This chapter is from page 31 through to 39. If you shop about then you will find a reprint of the original that is about. You could also try & obtain the war diaries for a more detailed account. I don't have them. The diaries will probably not give you the answer to your Father's cousin.

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  8. vitellino

    vitellino Senior Member

    Hello JLn,

    Whilst you are waiting for the War Diary from Stu, I can give you some information about where you father's cousin died. It was almost certainly in a field hospital in Perugia, given that his death took place three days after his battalion was last in action.

    According to my notes, made from the diary:

    On 18 June 2 Battalion The Rifle Brigade were trying to cross the River Caina.
    On 19/20 June 7 Battalion were in action on Mt. Malbe.
    On 21-22 June 10 Battalion were in action on Mt. Rentella.

    Lawrence would have been buried temporarily at Grid Ref. 695909 (see concentration form) adjacent to the hospital (see my website) from where was transferred to Assisi War Cemetery.

    Kind Regards,


    Perugia-Sheet 122-1943.jpg

    Nedas Assisi.jpg
    Last edited: Mar 16, 2020
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  9. jln

    jln New Member

    Thank you very much
  10. Stuart Avery

    Stuart Avery In my wagon & not a muleteer.


    here are the pages that I've copied. Has i mentioned, i don't have the war diaries. With the information that Janet, has provided from her excellent (web site) that i did not know that she has, then i don't think you need the diaries. Click on images if required?


    Stu. Edit: Not the best copies re my phone.
    Last edited: Mar 19, 2020
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  11. jln

    jln New Member

    Many thanks
  12. vitellino

    vitellino Senior Member

    Thanks Stu,

    I have made a short summary from the pages you have posted which might mean I should revise my earlier post:

    The first of these operations was on the night of 18/19 June and involved 10RB in a major attack and 2RB in an important but subsidiarY role....2 RB to their south west were to move forward to cover 627 Fd Sqn constructing bridges...An attempt by 2RB to move on to the next bridge in daylight met SA and mortar fire and had to be abandoned.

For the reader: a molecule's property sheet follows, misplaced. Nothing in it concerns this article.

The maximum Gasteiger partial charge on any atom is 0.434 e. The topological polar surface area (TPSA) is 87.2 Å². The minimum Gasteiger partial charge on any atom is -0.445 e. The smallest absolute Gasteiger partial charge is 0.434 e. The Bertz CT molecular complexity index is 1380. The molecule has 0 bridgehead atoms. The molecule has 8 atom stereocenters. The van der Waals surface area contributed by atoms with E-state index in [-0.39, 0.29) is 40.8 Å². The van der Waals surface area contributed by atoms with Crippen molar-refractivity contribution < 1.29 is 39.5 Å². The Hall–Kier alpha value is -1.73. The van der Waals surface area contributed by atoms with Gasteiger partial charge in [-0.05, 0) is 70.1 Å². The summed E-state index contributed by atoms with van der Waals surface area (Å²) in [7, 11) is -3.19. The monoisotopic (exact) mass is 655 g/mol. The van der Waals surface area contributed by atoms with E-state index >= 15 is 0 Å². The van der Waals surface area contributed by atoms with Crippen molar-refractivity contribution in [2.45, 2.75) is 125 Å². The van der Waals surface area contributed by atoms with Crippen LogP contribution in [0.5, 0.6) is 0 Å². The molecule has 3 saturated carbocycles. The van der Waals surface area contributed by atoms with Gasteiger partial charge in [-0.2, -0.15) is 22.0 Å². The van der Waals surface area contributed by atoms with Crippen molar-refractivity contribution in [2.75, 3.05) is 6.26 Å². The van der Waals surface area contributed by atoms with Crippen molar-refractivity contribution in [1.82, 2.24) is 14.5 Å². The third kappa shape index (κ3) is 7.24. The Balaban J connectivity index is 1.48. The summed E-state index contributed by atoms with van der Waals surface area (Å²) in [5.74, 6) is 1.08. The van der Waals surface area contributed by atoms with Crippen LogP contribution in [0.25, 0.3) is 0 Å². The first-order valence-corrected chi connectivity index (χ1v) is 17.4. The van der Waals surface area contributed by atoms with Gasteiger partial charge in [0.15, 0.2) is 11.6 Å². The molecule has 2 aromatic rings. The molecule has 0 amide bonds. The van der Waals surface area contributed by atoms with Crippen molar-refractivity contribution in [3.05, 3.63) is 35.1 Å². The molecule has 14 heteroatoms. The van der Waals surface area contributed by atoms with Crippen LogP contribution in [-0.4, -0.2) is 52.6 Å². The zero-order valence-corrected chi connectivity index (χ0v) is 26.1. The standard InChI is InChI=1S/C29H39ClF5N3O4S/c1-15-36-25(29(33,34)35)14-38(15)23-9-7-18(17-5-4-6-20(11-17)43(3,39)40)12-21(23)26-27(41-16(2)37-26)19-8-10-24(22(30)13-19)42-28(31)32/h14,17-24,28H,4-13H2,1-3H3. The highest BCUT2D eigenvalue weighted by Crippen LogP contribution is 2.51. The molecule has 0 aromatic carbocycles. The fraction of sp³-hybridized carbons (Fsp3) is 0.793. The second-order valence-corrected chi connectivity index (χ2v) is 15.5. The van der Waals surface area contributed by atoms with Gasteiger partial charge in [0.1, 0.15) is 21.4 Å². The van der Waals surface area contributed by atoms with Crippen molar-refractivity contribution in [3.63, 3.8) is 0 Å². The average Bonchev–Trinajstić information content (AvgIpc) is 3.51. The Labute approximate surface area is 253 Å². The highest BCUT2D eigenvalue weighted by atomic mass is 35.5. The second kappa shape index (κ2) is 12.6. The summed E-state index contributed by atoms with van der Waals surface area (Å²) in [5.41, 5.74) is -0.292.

The third night...A silent attack at night which gave the enemy no warning of one's intentions had been very successful two nights running and it was now obviously 2RB's turn but not necessarily that very night.

    The Lothians had on the 20th met demolitions and A/Tk fire...and the first objective of 2RB was to clear these positions and cover 627 squadron getting the road open...having made a late start and had this first task to perform (and it was the shortest night of the year) 2 RB had little chance of establishing themselves on their final objectives by dawn unless they were unopposed. This was not the case, and on the right of the road fire came from the church of Corciano ...while on the left Spandaus opened up...at dawn some fighting was still going on...The relief of 2 RB by 10 RB went quite smoothly and did not appear to attract undue attention from the enemy.

    From this detailed account it is clear that Rifleman Lawrence Nedas could have been mortally wounded on 18/19 June, as I previously believed, or killed on the 20-21st. What is needed is the Daily Returns page from the War Diary, or better still , his service record, which is possible that his nephew has.